America’s refusal to condemn the military coup in Egypt has revealed the West’s true hopes for the ‘Arab Spring’
By Gulshan Roy, 11th September, 2013
“If there is a God, he will have a lot to answer for. If not… well, he had a successful life,” Pope Urban VIII once said of a man who would irreversibly frame the study of diplomatic strategy. The Cardinal of Richelieu became France’s First Minister in 1624 at the time of the bloody war of Counter-reformation in Europe. In spite of France’s Catholic faith, Richelieu refrained from joining his religious allies in the war on Protestant Europe. But far retired from the moral obligations towards peace, his calculus rested instead within the strategic reasoning that a protracted and prolonged bloodbath would inflict damage upon both his allies and enemies, and ultimately serve France’s national objective of acquiring more power in Central Europe. Upon his advice, France simply stood back and watched the bloodshed, waiting for the most opportune moment to enter the fray. As the Obama administration silently watches the unfolding tragedy in Egypt, one can hardly eschew the conclusion that the robed religious tactician has found a host of studious followers in Washington.
Indeed, for all the sanctity of Democracy it boasts in the shrines of Capitol Hill and in its litany of texts advocating civil liberties, the United States will forever also shelter its fair share of cynical uniformed hawks. One of them is Chuck Hagel, the current Secretary of Defense. When asked last weekend why his administration was not taking swift and direct action to stop the Egyptian Army’s current persecution of pro-Morsi supporters as the death-toll reached alarming figures, Mr Hagel (albeit after a long reflective pause) straight-facedly replied “we have very serious interests in Egypt and in that part of the world.” Perhaps he would have appeared less cryptic had he completed his sentence thus: “(…) and the current mess does not exactly harm these interests.”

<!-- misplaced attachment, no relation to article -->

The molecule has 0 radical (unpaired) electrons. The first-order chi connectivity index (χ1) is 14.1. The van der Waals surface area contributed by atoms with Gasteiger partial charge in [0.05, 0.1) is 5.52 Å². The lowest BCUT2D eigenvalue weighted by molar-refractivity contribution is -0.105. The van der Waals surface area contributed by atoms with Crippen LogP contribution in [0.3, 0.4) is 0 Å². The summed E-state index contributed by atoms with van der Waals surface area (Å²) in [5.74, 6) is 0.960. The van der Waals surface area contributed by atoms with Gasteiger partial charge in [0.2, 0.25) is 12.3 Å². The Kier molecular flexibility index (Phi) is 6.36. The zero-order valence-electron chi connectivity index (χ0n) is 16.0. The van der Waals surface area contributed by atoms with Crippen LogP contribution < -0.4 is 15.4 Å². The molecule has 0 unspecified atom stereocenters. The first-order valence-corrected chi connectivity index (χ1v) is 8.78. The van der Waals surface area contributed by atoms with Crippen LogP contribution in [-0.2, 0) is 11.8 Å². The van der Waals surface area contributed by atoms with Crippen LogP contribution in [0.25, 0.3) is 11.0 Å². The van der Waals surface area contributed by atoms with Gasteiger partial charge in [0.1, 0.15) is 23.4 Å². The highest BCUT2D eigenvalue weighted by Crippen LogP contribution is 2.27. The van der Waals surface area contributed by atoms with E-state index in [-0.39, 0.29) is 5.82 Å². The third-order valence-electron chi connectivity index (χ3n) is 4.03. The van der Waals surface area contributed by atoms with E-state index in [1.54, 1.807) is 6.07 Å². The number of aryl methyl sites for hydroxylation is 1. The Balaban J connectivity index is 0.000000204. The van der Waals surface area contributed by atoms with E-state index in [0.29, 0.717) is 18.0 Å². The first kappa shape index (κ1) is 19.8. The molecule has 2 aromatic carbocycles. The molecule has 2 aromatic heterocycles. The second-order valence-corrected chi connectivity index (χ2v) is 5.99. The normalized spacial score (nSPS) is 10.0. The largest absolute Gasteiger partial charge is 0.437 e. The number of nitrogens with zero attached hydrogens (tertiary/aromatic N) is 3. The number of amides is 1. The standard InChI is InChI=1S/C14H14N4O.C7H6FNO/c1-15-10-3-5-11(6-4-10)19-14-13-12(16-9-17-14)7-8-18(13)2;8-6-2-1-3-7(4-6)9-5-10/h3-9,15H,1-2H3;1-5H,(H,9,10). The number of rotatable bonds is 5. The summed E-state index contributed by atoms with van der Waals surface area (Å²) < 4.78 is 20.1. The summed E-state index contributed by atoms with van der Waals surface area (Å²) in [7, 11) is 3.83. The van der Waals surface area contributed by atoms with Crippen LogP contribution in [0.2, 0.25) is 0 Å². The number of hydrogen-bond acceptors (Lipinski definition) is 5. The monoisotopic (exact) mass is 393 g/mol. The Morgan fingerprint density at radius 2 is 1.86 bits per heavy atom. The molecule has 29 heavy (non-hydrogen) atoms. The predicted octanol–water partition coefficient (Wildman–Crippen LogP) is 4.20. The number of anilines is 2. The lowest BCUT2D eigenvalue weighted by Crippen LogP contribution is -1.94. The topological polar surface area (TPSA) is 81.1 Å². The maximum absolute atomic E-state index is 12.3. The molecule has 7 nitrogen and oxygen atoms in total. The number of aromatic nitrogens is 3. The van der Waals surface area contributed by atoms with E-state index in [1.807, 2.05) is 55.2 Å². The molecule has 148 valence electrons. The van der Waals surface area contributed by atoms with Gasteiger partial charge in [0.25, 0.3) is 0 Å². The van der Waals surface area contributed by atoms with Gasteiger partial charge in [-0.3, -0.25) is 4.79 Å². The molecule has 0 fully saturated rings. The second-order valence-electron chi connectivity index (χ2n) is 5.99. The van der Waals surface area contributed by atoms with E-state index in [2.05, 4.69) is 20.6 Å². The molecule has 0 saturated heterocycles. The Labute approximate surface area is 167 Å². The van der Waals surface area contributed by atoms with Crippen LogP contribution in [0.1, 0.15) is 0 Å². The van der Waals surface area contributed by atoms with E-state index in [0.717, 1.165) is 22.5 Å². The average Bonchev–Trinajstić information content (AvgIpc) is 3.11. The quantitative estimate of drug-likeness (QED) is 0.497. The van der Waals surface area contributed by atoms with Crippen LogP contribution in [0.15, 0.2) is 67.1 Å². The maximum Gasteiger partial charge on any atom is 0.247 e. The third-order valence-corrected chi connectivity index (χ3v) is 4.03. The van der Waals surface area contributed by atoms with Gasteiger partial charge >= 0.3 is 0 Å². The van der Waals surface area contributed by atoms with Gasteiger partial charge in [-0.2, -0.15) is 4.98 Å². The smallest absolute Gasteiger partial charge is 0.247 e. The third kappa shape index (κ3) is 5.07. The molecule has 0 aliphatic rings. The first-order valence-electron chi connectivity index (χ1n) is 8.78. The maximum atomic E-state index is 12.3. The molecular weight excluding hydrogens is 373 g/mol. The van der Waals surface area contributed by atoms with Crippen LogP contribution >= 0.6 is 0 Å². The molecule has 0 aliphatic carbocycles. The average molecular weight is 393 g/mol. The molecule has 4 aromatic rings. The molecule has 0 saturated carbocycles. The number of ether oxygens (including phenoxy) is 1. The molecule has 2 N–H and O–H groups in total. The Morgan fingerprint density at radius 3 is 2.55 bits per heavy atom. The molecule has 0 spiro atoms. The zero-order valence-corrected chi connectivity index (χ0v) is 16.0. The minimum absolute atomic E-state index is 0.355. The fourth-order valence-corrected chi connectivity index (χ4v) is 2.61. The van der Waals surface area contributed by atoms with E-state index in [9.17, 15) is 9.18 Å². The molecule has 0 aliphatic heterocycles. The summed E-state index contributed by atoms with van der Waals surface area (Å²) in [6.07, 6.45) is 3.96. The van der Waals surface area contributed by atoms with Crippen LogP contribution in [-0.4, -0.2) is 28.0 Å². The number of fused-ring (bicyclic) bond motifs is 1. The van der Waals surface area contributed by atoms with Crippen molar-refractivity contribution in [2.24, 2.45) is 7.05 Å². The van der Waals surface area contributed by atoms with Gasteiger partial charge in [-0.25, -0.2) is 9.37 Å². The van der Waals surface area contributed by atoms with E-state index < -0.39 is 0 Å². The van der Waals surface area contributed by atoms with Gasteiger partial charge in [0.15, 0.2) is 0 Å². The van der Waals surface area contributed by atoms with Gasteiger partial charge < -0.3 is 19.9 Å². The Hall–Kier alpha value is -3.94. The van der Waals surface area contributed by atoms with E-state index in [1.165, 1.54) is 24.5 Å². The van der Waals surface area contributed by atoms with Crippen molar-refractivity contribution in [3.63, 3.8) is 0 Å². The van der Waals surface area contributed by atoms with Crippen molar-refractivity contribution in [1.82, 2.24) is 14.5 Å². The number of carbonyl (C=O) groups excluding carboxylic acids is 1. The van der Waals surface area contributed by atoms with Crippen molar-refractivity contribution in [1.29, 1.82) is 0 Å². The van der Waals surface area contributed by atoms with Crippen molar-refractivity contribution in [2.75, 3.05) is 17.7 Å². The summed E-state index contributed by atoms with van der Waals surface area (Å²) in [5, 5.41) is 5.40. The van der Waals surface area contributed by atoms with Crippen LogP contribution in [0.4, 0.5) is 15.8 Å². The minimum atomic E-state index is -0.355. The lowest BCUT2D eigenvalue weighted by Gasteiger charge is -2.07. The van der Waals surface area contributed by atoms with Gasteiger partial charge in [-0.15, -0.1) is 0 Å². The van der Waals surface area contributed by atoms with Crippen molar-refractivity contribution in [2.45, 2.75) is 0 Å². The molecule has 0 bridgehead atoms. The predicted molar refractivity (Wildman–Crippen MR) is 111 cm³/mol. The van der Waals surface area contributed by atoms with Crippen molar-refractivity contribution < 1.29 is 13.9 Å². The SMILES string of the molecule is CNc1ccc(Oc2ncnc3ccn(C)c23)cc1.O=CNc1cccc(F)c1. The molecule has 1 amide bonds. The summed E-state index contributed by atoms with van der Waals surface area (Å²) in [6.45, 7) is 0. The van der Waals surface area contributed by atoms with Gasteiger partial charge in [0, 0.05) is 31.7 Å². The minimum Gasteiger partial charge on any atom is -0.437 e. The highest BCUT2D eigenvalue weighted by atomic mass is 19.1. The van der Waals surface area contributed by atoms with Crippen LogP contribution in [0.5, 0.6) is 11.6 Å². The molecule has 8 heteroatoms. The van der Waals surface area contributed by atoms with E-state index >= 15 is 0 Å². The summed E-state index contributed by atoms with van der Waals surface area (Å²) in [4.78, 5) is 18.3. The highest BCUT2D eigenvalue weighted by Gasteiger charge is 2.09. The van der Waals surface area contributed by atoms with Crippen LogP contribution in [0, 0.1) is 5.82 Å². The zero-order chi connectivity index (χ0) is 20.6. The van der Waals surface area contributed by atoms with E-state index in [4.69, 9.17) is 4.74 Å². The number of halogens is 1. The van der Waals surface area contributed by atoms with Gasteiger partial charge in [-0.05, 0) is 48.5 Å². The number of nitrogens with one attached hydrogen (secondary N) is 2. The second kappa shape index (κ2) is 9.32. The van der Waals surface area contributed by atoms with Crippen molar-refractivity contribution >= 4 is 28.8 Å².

The only readers who ought to be surprised by Mr. Hagel’s stance are those young enough to be forgiven for not remembering America’s unyielding support for the dictatorship regime under General Augusto Pinochet in Chile in the 1970s. While the US did cancel its annual joint military display with Egypt this week, it stopped short of pulling the plug on the US$1.55 billion of annual aid it directs to the rapidly crippling state (of which US$1.3 billion goes to the military). To be fair to Washington, Egypt desperately needs a financial lifeline if it is to have any hope of surviving the current crisis. Its balance of payments registered a deficit of US$18.3 billion in 2011 and it has been increasing since. Its government debt has averaged 85.5% of GDP in the last decade and its foreign currency reserves have more than halved in the last two years.